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Immigration, education and industry
Australian, Canadian, and US immigration policies all emphasize skill-based selection criteria to propel their economies to the top tier of competitiveness. Australia’s skilled migration programme favours immigrants who are young, university-educated, and English-speaking.
Australia offers a range of visas to accelerate economic growth that include Skilled Independent Visa-Points-tested stream and Temporary Skill Shortage Visa. Under Australian law, it is illegal for education providers to endorse unregistered migration assistance.
Some emerging economies are spending on education on an enormous scale, even if quality lags behind quantity. The global middle classes are investing heavily in overseas education, creating a dense pool of talent.
Governments wishing to tap into this liquid loch of talent and to make the most out of this free floating body of highly educated immigrants face two loosely coupled tasks: (1) attracting educated immigrants and (2) designing immigration and integration policies that detect those people with the best prospects for success and encouraging them to stay.
The decision-making calculus on choice of country is informed by the destination’s attractiveness.
Talented immigrants respond to opportunities that give them the best return on the investment they have made to nurture their capabilities.
They also want rich capital/infrastructure environments that enable them to realise personal and professional goals.
Such environments are thick with entrepreneurs, a critical mass of talented people in complimentary disciplines to create synergies and multiplier effects, venture capitalists, industrial clusters, and university-industry linkages like those at the University of Jerusalem.
In addition, immigration policy must also take into consideration the destination’s social model, styles of life, quality of life, and the ability to live in a safe and tolerant society.
But talented individuals do not move to new locations because of immigration policies. Pretty policies are insufficient to make any country inherently attractive.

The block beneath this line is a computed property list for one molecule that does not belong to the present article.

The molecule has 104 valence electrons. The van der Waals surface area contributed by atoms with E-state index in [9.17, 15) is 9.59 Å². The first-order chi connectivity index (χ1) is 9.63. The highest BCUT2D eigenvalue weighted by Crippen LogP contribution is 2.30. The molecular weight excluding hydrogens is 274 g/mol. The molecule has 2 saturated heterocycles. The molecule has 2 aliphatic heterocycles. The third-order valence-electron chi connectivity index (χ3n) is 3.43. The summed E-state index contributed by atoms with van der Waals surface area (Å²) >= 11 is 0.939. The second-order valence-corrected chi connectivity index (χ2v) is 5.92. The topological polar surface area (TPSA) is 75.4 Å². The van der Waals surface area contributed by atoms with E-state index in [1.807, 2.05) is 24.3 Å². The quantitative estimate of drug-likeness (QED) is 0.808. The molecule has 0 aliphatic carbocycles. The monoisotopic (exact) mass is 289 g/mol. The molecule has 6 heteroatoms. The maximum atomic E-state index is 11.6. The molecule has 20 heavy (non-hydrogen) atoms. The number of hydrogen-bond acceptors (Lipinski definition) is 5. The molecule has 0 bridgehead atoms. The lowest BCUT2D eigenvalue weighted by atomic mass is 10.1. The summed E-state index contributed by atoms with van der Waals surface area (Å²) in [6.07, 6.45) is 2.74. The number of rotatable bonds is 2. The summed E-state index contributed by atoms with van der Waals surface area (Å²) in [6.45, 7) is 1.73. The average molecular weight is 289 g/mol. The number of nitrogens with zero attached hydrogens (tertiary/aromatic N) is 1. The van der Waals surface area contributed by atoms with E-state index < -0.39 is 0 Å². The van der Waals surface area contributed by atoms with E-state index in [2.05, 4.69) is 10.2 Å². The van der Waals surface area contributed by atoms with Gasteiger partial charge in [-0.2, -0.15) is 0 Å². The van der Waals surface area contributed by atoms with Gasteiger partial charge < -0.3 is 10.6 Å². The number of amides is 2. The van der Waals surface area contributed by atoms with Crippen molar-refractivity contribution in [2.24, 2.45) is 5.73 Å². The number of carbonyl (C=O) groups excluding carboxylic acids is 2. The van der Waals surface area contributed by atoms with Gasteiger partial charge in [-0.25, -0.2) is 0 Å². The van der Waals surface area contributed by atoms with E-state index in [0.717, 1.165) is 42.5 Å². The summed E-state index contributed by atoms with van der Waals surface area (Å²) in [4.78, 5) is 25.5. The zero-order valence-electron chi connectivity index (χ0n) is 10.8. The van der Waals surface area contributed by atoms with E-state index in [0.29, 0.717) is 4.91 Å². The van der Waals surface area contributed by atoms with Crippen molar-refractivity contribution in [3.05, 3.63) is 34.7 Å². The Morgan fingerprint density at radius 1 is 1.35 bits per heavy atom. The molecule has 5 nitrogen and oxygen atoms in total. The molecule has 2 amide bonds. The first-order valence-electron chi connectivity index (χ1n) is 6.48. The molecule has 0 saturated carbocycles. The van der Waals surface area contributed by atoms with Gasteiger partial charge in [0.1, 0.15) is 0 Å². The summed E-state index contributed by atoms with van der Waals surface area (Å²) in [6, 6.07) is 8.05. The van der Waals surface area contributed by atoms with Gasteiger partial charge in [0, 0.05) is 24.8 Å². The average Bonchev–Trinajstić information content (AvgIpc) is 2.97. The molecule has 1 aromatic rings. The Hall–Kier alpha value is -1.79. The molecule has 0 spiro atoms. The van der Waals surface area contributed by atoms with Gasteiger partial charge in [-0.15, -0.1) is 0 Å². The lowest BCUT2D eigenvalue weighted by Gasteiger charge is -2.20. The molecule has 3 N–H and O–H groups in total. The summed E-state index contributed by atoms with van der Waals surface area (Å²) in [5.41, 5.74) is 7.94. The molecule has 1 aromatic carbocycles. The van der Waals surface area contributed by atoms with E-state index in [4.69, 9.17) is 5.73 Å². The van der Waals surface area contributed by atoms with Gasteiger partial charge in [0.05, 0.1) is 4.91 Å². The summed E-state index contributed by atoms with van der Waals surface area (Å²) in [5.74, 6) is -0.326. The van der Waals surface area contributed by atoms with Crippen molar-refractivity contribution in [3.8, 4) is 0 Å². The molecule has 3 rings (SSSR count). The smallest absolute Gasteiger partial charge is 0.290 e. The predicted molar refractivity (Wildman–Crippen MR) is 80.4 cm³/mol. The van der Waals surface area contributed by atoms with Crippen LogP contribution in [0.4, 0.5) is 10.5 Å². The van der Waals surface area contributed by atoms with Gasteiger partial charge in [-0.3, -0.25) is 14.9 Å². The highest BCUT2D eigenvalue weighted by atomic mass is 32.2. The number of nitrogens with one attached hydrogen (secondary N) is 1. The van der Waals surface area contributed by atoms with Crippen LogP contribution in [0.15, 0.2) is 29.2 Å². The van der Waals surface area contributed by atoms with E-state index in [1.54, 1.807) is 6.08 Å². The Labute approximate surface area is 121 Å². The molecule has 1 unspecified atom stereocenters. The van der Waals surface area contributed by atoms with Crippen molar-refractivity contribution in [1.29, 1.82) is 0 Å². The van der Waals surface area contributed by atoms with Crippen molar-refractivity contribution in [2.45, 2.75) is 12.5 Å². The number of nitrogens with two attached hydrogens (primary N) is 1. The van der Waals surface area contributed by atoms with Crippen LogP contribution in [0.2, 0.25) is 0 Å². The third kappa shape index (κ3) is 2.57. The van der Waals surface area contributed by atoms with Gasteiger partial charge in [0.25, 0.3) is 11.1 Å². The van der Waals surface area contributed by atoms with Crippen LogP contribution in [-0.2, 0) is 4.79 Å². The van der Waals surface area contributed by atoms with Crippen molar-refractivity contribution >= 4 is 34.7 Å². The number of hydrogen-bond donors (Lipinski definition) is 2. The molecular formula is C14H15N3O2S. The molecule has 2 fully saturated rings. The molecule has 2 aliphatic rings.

Nonetheless, the “immigration package” that is available to prospective residents affects their ability to take advantage of opportunities in the host country.
Asylum applications and refugees give rise to a different set of immigration problems as Venezuelans move across porous borders into São Paulo, Bogotá, and Cedros in Trinidad and Tobago.
According to the United Nations High Commissioner for Refugees (UNHCR), 4.8 million people have fled Syria into Turkey, Lebanon, Jordan, Egypt, and Iraq, and one million have requested asylum in Europe.
People fleeing conflict often end up in a neighbouring country—but many do not want to settle there permanently. Pakistan, with 1.6 million refugees, ranks highest for sheltering refugees.
In Chile, the Immigration Act focuses on regulating entrance allowing the Government to develop one-off initiatives on urgent matters without changing the national security core of the law—known as the “policy of no policy.”
The situation is worsened by the expanding rights of migrants at the national level without changing the undergirding legal framework, resulting in a “state of mind policy.”
Over the last five years, municipalities, or comunas, have developed peculiar initiatives on integration, housing, healthcare, and education. The absence of law reform to protect these initiatives opens the migrant to the vagaries of local government which may simply choose to disband initiatives, as has happened in 2016 in Chile.
Michelle Bachelet, former president of Chile, signed a proposal to change the immigration law in Chile citing the fact that there are up to 20,000 undocumented immigrants in Chile.
This causes the economy to be stagnated and negatively impacts the employment rate. She argued further that the old laws created an irregular system of immigration that opened the door to all sorts of abuse—by foreigners and Chileans alike.
The proposal gives priority to the establishment of a system of principles, rights, and tasks with which the immigrant must comply.
Australia and Chile rank 21st and 33rd respectively on the 2017-2018 Global Competitiveness Index (GCI).
Both expect economic growth as they interweave immigration reform, trade policy, labour law, and the needs of industry to become attractors of educated immigrants and creatives to drive competitiveness.
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